Sunman-Dearborn School Corp., Teachers Reach New Contract

Posted On November 06, 2017

By Mike Perleberg

File photo.

(St. Leon, Ind.) – Sunman-Dearborn Community Schools and the Sunman-Dearborn Educators Association have reached a new collective bargaining agreement.

The deal between the teachers union and school district begins retroactively July 1, 2017 and will be in effect through June 30, 2019. It was unanimously ratified by the union on October 18 and the Sunman-Dearborn Community Schools Board of Trustees unanimously accepted it on October 19.

“Our contract changes included a salary increase for all teachers.  We made very few changes to the contract language,” said S-DEA president Brenda Osman.

SDCSC Superintendent Dr. Andrew Jackson said the school board and S-DEA understood there was a problem to be fixed in regard to the compensation plan.

“We basically started from scratch.  It has been simplified, and we have eliminated the issue of new teachers being hired at a different salary than returning teachers with the same experience and education level,” said Jackson.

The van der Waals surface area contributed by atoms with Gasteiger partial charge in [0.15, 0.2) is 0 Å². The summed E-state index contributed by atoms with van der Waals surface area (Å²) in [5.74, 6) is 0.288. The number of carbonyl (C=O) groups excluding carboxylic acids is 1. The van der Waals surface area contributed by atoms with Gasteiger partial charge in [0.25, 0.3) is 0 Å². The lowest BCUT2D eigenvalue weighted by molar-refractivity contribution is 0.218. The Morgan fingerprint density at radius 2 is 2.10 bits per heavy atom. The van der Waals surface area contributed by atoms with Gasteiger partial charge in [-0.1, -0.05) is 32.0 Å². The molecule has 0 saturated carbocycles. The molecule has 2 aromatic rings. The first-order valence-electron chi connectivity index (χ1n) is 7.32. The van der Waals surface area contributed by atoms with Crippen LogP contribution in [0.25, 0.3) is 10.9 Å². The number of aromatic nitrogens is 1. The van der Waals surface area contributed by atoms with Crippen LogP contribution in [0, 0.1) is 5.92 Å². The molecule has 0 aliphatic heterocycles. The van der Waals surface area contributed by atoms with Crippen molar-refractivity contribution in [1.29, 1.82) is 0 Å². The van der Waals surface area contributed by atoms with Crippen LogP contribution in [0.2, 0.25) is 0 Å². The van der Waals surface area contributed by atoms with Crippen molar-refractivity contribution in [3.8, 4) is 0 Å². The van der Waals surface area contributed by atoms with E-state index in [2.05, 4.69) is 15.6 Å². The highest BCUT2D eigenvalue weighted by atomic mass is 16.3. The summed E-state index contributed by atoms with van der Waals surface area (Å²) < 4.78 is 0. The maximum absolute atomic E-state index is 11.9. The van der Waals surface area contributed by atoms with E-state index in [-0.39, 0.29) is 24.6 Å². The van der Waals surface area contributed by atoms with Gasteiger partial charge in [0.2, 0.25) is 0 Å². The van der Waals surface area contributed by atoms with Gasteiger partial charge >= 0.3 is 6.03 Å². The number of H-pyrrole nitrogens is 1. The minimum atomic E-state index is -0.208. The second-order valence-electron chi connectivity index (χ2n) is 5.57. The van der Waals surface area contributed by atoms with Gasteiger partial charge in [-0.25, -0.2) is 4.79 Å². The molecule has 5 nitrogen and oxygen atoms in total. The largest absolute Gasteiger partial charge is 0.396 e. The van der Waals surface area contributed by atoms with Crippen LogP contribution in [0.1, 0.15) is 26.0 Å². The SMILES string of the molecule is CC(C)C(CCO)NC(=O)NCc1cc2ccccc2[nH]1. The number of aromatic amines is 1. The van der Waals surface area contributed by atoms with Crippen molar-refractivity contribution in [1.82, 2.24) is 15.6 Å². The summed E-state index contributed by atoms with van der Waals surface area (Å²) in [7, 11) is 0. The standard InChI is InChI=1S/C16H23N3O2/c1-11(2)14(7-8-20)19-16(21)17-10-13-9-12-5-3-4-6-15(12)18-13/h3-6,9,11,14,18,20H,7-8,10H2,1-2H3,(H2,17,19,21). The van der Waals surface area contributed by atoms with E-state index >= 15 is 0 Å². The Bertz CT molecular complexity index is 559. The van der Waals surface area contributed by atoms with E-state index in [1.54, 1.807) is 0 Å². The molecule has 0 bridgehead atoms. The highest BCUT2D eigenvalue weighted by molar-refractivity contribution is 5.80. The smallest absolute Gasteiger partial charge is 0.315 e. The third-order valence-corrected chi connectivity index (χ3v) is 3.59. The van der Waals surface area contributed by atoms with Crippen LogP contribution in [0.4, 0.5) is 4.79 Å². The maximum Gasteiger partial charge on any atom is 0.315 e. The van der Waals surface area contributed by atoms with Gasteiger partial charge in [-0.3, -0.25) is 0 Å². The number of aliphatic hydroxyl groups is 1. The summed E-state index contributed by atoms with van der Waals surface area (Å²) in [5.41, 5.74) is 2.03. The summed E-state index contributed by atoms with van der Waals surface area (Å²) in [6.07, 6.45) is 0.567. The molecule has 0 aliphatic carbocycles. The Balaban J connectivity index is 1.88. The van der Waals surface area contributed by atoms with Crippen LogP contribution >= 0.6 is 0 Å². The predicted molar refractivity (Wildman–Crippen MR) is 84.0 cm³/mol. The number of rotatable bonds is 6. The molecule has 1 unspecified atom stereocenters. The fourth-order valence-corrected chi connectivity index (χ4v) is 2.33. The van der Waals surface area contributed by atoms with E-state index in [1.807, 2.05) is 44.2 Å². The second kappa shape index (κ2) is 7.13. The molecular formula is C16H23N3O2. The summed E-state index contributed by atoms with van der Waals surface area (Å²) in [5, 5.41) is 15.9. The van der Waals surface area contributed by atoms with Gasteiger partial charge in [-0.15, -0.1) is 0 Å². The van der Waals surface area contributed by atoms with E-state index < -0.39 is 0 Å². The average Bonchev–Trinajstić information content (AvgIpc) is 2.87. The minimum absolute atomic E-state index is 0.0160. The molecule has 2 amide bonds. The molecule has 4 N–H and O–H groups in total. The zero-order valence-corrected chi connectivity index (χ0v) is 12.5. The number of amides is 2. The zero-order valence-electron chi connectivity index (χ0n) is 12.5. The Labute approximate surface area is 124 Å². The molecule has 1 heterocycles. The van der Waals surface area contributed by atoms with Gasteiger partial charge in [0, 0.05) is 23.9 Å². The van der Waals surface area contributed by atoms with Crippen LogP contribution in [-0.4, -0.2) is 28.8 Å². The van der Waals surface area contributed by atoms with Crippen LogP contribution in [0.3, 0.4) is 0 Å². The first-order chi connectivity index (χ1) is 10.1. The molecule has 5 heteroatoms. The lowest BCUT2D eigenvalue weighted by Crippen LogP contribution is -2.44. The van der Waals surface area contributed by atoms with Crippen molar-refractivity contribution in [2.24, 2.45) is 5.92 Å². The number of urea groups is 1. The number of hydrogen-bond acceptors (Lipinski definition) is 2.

Like many school districts in Indiana, Sunman-Dearborn is trying to lure more teachers to fill open positions. Jackson said the new contract includes more competitive salary and benefits, part of the district’s five year plan to attract new educators.

“We also gave a significant increase to our teachers, after several years of little or no increase. While the actual percentage varies widely by teachers, the overall average increase was over five percent,” Jackson said.

Jackson credited Osman and the S-DEA for bringing a compensation plan to the table that stayed true to the district’s strategic plan. It is also compliant with the various stipulations required by the Indiana Education Employment Relations Board.

“No easy task, to be certain,” he added.

The school board, Jackson said, had the vision to adopt a strategic plan addressing the need to remain competitive with salaries and benefits as the school corporation continues to see a teacher shortage.